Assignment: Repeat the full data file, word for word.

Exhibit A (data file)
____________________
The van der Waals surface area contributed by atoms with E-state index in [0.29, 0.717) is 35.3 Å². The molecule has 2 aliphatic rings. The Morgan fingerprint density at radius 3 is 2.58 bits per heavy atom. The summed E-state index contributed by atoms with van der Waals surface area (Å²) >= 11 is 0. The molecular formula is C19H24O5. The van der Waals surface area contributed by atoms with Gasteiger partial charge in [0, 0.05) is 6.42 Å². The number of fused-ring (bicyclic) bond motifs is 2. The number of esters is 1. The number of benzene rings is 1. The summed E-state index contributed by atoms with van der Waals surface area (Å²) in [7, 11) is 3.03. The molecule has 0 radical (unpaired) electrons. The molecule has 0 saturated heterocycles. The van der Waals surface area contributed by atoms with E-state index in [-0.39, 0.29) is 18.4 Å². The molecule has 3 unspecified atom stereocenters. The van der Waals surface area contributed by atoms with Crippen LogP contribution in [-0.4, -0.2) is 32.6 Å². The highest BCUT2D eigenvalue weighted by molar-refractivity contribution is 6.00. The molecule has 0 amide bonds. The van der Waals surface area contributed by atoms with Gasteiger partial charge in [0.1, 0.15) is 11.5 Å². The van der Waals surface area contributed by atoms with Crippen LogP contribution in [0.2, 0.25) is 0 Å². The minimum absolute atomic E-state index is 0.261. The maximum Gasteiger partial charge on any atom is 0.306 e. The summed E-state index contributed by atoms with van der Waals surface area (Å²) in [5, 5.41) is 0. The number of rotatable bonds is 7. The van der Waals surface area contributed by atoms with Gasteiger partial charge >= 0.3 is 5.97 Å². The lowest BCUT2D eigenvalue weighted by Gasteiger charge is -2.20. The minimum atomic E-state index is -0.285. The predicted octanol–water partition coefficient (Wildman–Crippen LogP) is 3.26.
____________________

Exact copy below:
The van der Waals surface area contributed by atoms with E-state index in [0.29, 0.717) is 35.3 Å². The molecule has 2 aliphatic rings. The Morgan fingerprint density at radius 3 is 2.58 bits per heavy atom. The summed E-state index contributed by atoms with van der Waals surface area (Å²) >= 11 is 0. The molecular formula is C19H24O5. The van der Waals surface area contributed by atoms with Gasteiger partial charge in [0, 0.05) is 6.42 Å². The number of fused-ring (bicyclic) bond motifs is 2. The number of esters is 1. The number of benzene rings is 1. The summed E-state index contributed by atoms with van der Waals surface area (Å²) in [7, 11) is 3.03. The molecule has 0 radical (unpaired) electrons. The molecule has 0 saturated heterocycles. The van der Waals surface area contributed by atoms with E-state index in [-0.39, 0.29) is 18.4 Å². The molecule has 3 unspecified atom stereocenters. The van der Waals surface area contributed by atoms with Crippen LogP contribution in [-0.4, -0.2) is 32.6 Å². The highest BCUT2D eigenvalue weighted by molar-refractivity contribution is 6.00. The molecule has 0 amide bonds. The van der Waals surface area contributed by atoms with Gasteiger partial charge in [0.1, 0.15) is 11.5 Å². The van der Waals surface area contributed by atoms with Crippen LogP contribution in [0.2, 0.25) is 0 Å². The minimum absolute atomic E-state index is 0.261. The maximum Gasteiger partial charge on any atom is 0.306 e. The summed E-state index contributed by atoms with van der Waals surface area (Å²) in [5, 5.41) is 0. The number of rotatable bonds is 7. The van der Waals surface area contributed by atoms with Gasteiger partial charge >= 0.3 is 5.97 Å². The lowest BCUT2D eigenvalue weighted by Gasteiger charge is -2.20. The minimum atomic E-state index is -0.285. The predicted octanol–water partition coefficient (Wildman–Crippen LogP) is 3.26.